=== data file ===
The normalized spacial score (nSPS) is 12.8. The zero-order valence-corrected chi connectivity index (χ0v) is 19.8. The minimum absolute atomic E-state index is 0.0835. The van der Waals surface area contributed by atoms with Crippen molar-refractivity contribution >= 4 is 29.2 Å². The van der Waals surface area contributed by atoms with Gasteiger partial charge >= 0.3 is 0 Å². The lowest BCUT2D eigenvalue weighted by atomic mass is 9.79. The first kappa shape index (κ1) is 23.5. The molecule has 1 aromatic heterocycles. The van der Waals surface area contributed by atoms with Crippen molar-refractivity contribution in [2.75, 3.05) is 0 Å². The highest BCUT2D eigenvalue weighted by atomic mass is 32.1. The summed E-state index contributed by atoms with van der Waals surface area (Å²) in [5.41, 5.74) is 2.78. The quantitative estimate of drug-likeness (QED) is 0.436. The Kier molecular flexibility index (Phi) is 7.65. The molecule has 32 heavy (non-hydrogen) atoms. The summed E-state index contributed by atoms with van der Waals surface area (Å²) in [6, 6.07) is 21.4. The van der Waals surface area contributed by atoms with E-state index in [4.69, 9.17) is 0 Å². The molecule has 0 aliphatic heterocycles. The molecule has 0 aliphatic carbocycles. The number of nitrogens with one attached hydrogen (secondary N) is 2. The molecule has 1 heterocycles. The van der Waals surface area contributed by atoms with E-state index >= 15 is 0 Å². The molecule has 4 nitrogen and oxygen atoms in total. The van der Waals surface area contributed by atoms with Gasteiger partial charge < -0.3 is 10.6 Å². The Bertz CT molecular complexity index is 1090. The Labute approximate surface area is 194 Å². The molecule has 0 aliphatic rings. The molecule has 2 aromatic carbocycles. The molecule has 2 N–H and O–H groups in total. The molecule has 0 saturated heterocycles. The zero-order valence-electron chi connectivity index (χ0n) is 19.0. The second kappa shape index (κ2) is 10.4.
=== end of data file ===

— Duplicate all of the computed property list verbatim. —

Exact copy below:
The normalized spacial score (nSPS) is 12.8. The zero-order valence-corrected chi connectivity index (χ0v) is 19.8. The minimum absolute atomic E-state index is 0.0835. The van der Waals surface area contributed by atoms with Crippen molar-refractivity contribution >= 4 is 29.2 Å². The van der Waals surface area contributed by atoms with Gasteiger partial charge >= 0.3 is 0 Å². The lowest BCUT2D eigenvalue weighted by atomic mass is 9.79. The first kappa shape index (κ1) is 23.5. The molecule has 1 aromatic heterocycles. The van der Waals surface area contributed by atoms with Crippen molar-refractivity contribution in [2.75, 3.05) is 0 Å². The highest BCUT2D eigenvalue weighted by atomic mass is 32.1. The summed E-state index contributed by atoms with van der Waals surface area (Å²) in [5.41, 5.74) is 2.78. The quantitative estimate of drug-likeness (QED) is 0.436. The Kier molecular flexibility index (Phi) is 7.65. The molecule has 32 heavy (non-hydrogen) atoms. The summed E-state index contributed by atoms with van der Waals surface area (Å²) in [6, 6.07) is 21.4. The van der Waals surface area contributed by atoms with E-state index in [4.69, 9.17) is 0 Å². The molecule has 0 aliphatic heterocycles. The molecule has 0 aliphatic carbocycles. The number of nitrogens with one attached hydrogen (secondary N) is 2. The molecule has 1 heterocycles. The van der Waals surface area contributed by atoms with E-state index >= 15 is 0 Å². The molecule has 4 nitrogen and oxygen atoms in total. The van der Waals surface area contributed by atoms with Gasteiger partial charge < -0.3 is 10.6 Å². The Bertz CT molecular complexity index is 1090. The Labute approximate surface area is 194 Å². The molecule has 0 aliphatic rings. The molecule has 2 aromatic carbocycles. The molecule has 2 N–H and O–H groups in total. The molecule has 0 saturated heterocycles. The zero-order valence-electron chi connectivity index (χ0n) is 19.0. The second kappa shape index (κ2) is 10.4.